But her mother notified me this week of Livy's participation in the U.S. Rowing Championships, and I kept track of her progress, which culminated early Friday morning in a gold medal for her and three teammates in what they call The Four.

An experienced basketball man in our area questioned my sanity a decade ago for writing admiring words about Olivia Coffey during her freshman year at WGHS -- words that wondered at the growing poise shown by this young lady in the pressure cooker of competitive varsity athletics. The critic was not as impressed by her; clearly didn't see what I saw.

I hope he's been paying attention since then. Livy is, quite simply, one of the most remarkable athletes to ever come out of Watkins Glen.


And earlier:

Of protests & celebrations

By Charlie Haeffner

Odessa, Aug. 26, 2013 --  I visited a couple of disparate places Saturday -- and both were inhabited by assured, passionately devoted people.

On the one hand, there was the gathering of kayakers down near the Village Marina in Watkins Glen. They were about to paddle out onto Seneca Lake, angle across toward the western shore and then go up to the Inergy-owned salt plant, where they would brandish placards and chant chants from their perches on the water.

They were protesting Inergy's planned expanded storage of Liquefied Petroleum Gas in salt caverns -- an ongoing battle that has seen arrests at an Inergy gate along Route 14 and various jailings. One of those jailees was there Saturday -- Sandra Steingraber (pictured at right) -- rallying the troops and reading from an essay she wrote pertaining to her stay for more than a week earlier this year in the Chemung County Jail, a stay resulting from a protest.

She could laugh about it now -- read how her daughter had said she was more popular after her mother went to jail -- but, as with all matters that draw protest, a layer of seriousness reigned.

These protesters -- as exhibited at a fund-raiser two nights earlier at the Damiani winery that raised more than $20,000 for their legal fight -- are focused and driven, following their beliefs and their instincts. Saturday's "flotilla" of kayaks -- a fraction, really, of the number that took to the lake in a similar protest several weeks earlier -- was an activity in which those beliefs and instincts could be expressed without a likelihood of arrest. The only thing the protesters had to watch out for on the water was their own safety, for Seneca Lake can be unforgiving.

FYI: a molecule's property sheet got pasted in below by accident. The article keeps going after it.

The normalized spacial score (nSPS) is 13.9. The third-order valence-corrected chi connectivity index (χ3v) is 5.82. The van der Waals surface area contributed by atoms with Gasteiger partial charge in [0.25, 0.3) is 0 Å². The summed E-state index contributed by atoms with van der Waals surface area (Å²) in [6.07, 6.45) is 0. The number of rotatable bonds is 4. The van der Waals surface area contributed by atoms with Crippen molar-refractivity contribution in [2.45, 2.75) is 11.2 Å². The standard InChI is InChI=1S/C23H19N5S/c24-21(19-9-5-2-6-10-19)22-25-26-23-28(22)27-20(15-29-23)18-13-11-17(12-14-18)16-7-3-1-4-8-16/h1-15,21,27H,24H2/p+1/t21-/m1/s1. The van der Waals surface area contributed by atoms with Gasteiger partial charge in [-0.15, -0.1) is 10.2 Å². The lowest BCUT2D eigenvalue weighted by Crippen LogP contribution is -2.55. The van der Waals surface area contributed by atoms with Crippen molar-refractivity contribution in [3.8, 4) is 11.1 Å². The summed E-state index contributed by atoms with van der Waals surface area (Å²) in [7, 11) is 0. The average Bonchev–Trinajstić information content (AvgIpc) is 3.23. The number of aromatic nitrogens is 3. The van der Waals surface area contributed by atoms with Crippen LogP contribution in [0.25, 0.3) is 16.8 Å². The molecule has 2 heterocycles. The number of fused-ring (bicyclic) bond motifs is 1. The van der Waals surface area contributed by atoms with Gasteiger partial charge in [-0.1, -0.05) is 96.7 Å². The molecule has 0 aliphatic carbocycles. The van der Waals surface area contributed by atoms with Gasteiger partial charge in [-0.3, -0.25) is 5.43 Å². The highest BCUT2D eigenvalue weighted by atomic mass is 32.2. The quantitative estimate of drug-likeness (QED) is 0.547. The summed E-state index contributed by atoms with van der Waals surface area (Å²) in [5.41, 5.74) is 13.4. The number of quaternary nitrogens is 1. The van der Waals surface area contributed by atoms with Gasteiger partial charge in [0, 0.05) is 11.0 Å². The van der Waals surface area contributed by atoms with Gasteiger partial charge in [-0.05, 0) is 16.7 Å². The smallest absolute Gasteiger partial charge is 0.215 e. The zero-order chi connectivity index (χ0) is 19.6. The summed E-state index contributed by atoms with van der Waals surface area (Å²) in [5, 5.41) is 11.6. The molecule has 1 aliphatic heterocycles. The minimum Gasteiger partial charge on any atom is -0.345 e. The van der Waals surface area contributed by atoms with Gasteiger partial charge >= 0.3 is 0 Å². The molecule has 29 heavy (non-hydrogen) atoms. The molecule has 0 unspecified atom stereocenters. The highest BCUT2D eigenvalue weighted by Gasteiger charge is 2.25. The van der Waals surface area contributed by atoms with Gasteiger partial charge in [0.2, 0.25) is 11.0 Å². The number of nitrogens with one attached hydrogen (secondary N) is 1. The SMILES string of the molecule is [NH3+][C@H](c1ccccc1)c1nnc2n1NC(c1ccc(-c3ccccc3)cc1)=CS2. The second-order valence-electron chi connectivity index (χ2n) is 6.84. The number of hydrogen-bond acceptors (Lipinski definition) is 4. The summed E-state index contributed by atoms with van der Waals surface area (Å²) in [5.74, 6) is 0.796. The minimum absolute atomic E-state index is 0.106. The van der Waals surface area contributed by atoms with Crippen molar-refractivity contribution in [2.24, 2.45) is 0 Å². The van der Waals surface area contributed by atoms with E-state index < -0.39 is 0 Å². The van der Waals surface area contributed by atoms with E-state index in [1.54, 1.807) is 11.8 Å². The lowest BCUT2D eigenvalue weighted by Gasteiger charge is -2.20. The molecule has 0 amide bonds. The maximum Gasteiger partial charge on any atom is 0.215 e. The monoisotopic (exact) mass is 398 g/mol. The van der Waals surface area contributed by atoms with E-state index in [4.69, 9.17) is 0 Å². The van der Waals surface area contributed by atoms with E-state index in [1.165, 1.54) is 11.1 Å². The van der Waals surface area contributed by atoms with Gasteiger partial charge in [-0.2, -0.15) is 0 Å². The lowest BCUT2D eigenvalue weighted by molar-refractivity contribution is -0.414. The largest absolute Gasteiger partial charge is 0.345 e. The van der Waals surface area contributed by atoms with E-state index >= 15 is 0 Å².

Organizer Pete Angie had an answer for that, though. Holding his paddle aloft on shore in a pre-flotilla speech, he told the two score of people present that that particular item held up was "a signal of distress" in case safety became a threatened commodity. But he saw it as symbolic beyond that, too. "We'll make the signal as a group," he told his listeners, referring to the point at which they reached the waters fronting Inergy, "because we're distressed as a group. We're not happy" with Inergy's storage plan.

Before setting out upon the water, the protesters posed on shore, paddles aloft and "No LPG" signs held upright, facing the cameras recording the moment. And all of them were either smiling or had a light of passion in their eyes.


Meanwhile, up the road at the Watkins Glen Community Center, there was a celebration of an art form: a Quilts, Vines and Finger Lakes Wines Quilt Show -- the first annual of what promises to be many such shows. Upon entering the center's main room, I encountered a wonderland of color and design, with quilts hanging in row after row, suspended on racks that reached well above my head. The rows ran in varying angles, giving the impression of a maze.

Sue Knapp, owner of O'Susannah's Quilts and Gifts in Watkins Glen and a key organizer of the event (though she gave credit to "a wonderful committee") was enthused by the turnout, which by mid-afternoon had topped 300 people, and by the number of quilts on display, which totaled 322.

"It took us 12 hours Friday to set this up," she said, motioning at the displays around the room. "We actually ran out of room, but managed to use all of the quilts provided to us. We just had to get creative." The quilts came from around the region. Only two were for sale, Knapp said.